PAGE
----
Why Complex Life Is Rare

I’ve said before that we have pretty good evidence for off-Earth bacteria life, suggesting that such life is common in the nearby universe. However, bacterial life might be common, yet complex multi-cellular life very rare. Here’s a plausible detailed theory about why:

Under conditions typical of alkaline hydrothermal vents, the combining of H2 and CO2 to produce the molecules found in living cells – amino acids, lipids, sugars and nucleobases – actually releases energy. … Life … is an inevitable consequence of a planetary imbalance, in which electron-rich rocks are separated from electron-poor, acidic oceans by a thin crust, perforated by vent systems that focus this electrochemical driving force into cell-like systems. The planet can be seen as a giant battery; the cell is a tiny battery built on basically the same principles. … The origin of life needs a very short shopping list: rock, water and CO2. … The universe should be teeming with simple cells. …

The problem that simple cells face is this. To grow larger and more complex, they have to generate more energy. The only way they can do this is to expand the area of the membrane they use to harvest energy. To maintain control of the membrane potential as the area of the membrane expands, though, they have to make extra copies of their entire genome – which means they don’t actually gain any energy per gene copy. …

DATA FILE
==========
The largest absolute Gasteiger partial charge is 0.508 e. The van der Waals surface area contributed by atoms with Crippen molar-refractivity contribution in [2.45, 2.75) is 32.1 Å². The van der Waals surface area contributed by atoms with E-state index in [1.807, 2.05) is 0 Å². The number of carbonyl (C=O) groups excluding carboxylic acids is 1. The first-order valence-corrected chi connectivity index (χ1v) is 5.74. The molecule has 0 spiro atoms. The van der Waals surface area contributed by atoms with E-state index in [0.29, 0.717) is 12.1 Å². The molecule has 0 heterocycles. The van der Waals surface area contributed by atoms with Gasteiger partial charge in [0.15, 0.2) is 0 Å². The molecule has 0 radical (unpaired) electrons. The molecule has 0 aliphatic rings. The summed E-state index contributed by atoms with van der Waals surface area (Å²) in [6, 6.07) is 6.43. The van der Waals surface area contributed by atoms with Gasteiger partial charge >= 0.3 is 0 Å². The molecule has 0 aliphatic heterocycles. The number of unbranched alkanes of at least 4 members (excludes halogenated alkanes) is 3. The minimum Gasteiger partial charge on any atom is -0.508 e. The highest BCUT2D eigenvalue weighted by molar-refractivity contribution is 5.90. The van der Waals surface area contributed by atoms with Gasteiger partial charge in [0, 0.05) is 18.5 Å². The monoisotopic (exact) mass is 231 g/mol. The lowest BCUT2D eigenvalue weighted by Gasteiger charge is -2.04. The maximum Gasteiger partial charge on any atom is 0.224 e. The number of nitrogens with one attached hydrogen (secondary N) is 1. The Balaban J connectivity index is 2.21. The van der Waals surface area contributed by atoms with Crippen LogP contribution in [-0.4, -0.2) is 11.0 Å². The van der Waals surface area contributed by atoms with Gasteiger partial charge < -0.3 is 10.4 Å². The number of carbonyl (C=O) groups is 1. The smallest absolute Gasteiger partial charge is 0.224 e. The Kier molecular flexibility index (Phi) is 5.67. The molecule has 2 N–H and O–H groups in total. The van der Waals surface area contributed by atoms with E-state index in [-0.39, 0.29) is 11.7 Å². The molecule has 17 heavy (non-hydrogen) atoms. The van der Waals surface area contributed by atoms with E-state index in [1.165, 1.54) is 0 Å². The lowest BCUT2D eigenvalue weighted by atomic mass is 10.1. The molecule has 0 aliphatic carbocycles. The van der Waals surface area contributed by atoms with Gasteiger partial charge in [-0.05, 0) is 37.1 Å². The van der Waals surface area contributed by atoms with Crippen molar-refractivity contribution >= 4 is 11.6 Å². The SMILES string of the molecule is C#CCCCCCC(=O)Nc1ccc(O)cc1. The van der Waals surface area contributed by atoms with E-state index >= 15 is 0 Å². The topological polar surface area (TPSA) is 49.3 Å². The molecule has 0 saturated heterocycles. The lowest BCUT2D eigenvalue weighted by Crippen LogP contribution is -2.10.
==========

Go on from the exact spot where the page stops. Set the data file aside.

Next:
Eukaryotes get around this problem by acquiring mitochondria, … containing both the membrane needed to make ATP and the genome needed to control membrane potential. … They were stripped down to a bare minimum. … Mitochondria originally had a genome of perhaps 3000 genes; nowadays they have just 40 or so genes left. For the host cell, it was a different matter. As the mitochondrial genome shrank, the amount of energy available per host-gene copy increased and its genome could expand. …

We know it happened just once on Earth because all eukaryotes descend from a common ancestor. The emergence of complex life, then, seems to hinge on a single fluke event – the acquisition of one simple cell by another. … The outcome was by no means certain: the two intimate partners went through a lot of difficult co-adaptation before their descendants could flourish. This does not bode well for the prospects of finding intelligent aliens. (more)

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